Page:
Obviously a refinancing initiative using an existing program, which may net $20 billion but not do much to arrest the foreclosure crisis, is more of a punt than anything as far as housing is concerned in the American Jobs Act. That’s Mike Konczal’s take as well. But the bigger news on the housing/foreclosure front was the final nail in the coffin of this increasingly farcical 50-state AG settlement. The banks are miffed about the FHFA’s lawsuit against them over representations and warrants on mortgage backed securities, particularly because the suit holds over 130 individuals responsible for the crimes, which is just not done. So these banks blew off the latest scheduled meeting with the AGs in a fit of pique.

The five biggest mortgage servicers have cancelled a planned negotiating session with representatives of the 50 State Attorneys General in apparent protest over a federal regulator filing suit against them, a source familiar with the matter tells TIME.

The banks canceled the meeting on Tuesday afternoon in protest over the announcement last Friday that the Federal Housing Finance Agency would bring a broad case against 17 firms, including those in talks with the State AGs. The FHFA, which oversees mortgage giants Fannie Mae and Freddie Mac, alleges the firms violated securities law by misrepresenting the value of bundles of high-risk mortgages they sold. FHFA did not say how much the case might be worth, but outside analysts have said it could potentially produce billions of dollars in compensatory damages from the firms.

Massimo Calabresi intimates that the FHFA suit has ruined the AG settlement, but that’s a bit of 20/20 hindsight. The settlement was already going nowhere well before the FHFA lawsuit. The banks want full immunity on everything, and enough AGs were unwilling to give that up that the two sides could never come together. What’s more, AGs couldn’t possibly release the banks from liability lawsuits from private investors, or even quasi-private ones like Fannie and Freddie.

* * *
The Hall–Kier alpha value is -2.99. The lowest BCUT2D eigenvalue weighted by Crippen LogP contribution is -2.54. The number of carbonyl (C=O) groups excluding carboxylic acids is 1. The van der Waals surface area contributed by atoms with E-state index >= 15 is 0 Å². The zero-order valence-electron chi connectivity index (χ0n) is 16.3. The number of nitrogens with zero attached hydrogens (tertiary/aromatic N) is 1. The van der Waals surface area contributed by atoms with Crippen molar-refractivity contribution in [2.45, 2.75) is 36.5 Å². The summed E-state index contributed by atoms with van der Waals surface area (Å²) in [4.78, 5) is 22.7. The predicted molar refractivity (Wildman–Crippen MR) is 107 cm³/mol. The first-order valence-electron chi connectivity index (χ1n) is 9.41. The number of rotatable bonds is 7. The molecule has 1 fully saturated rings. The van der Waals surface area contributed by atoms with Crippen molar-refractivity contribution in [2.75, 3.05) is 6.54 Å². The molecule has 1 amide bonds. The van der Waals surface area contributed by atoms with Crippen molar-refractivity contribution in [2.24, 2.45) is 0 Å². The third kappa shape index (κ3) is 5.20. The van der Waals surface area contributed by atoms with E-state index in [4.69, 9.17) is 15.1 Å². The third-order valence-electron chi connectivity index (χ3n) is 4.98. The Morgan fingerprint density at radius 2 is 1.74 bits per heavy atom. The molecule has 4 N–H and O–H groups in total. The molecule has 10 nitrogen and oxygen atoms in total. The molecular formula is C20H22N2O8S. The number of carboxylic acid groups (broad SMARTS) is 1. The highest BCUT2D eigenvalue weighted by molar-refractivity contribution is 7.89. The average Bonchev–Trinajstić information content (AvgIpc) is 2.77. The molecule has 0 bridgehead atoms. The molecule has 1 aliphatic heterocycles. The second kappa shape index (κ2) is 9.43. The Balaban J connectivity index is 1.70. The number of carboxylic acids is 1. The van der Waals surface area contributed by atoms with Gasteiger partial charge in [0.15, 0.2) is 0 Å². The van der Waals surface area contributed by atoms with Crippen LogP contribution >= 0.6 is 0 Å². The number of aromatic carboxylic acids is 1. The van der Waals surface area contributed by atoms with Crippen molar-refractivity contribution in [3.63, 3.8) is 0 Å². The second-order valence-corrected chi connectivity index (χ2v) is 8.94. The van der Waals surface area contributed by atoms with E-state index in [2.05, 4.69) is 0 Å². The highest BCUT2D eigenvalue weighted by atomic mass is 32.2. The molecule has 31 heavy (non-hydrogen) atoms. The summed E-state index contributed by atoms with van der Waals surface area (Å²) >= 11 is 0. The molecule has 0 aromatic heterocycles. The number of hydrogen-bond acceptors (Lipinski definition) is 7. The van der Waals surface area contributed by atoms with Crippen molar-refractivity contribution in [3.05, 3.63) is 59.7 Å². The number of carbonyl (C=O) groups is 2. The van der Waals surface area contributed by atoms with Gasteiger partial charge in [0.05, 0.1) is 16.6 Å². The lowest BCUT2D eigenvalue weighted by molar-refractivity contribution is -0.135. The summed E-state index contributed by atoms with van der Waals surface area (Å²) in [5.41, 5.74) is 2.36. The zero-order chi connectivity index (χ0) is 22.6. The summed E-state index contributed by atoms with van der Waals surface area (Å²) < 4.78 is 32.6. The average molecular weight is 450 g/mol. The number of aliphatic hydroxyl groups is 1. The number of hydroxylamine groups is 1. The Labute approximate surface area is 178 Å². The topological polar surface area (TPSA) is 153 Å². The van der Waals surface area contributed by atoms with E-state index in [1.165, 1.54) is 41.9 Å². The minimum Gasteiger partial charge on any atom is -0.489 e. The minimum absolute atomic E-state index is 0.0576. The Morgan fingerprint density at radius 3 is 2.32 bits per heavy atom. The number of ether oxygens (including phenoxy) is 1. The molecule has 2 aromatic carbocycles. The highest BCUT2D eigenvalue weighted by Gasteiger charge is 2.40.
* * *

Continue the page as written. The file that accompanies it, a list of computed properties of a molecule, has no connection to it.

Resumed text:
This is just a hissy fit from the banks, and probably an excuse to end settlement talks that will not give them what they need. Indeed, the banks are probably searching for a Plan B at this point. They don’t want to have to give up a dime on robo-signing, conserving cash for the future legal fights ahead. Some banks, like Bank of America, are engaging in restructuring and firing of top executives, essentially to create a smaller and more focused operation. BofA is actually trying to get itself small enough to fail, because with their exposure they cannot afford to be too big. They plan to cut 30,000 jobs and significantly separate the commercial and investment banking sectors of the business.

Meanwhile, the lawsuits and the exposure keeps coming. In a major appellate court ruling in Florida, one of the most important foreclosure states, a foreclosure was reversed because LaSalle Bank could not prove the proper amount due and owing. Glarum v. LaSalle Bank is a huge ruling with broad implications. Here’s Abigail Field:

When foreclosing, the court said, a bank has to use evidence, not hearsay. In this case, the hearsay was LaSalle’s claim about how much the homeowner owed it–the bank’s “affidavit of indebtedness.”

What is hearsay? Split the word in two and it’s obvious: the witness hears something, and then says it to the court. Hearsay’s prohibited for a basic reason: you can’t trust it to be true, as anyone who has played “telephone” knows. The hearsay rule has a 500+ year pedigree, so it’s not possible that any lawyer or judge in Florida thought it was okay to use hearsay to win a case [...]

Ruling that LaSalle’s affidavit of indebtedness was inadmissible hearsay was unremarkable as a matter of law. But in a state where some judges have displayed pro-bank bias so powerful they don’t require the banks to follow the rules, the decision is stunning. In fact, banks are likely to be far more than stunned by it; they may be stopped in their tracks for a long time.

That’s because the affidavit represented normal business practice: have an employee look at a piece of paper, look at a computer screen, and sign. By rejecting Orsini’s affidavit, the court is forcing the banks to overhaul their basic foreclosure processes. Don’t be too sympathetic to those poor banks, however. The hearsay nature of these affidavits is obvious, and the only way banks could think it would be alright to use them would be to think they are above the law.

If applied broadly, this ruling basically shuts down robo-signing and forces the banks to completely change their broken servicing processes. More here and here.

So if you want to know why banks are nosediving, it’s because of the exact same problems that characterized the 2008 financial crisis. There are still massive housing losses in the system due to criminal fraud, and slowly but surely, the banks are being made to eat them.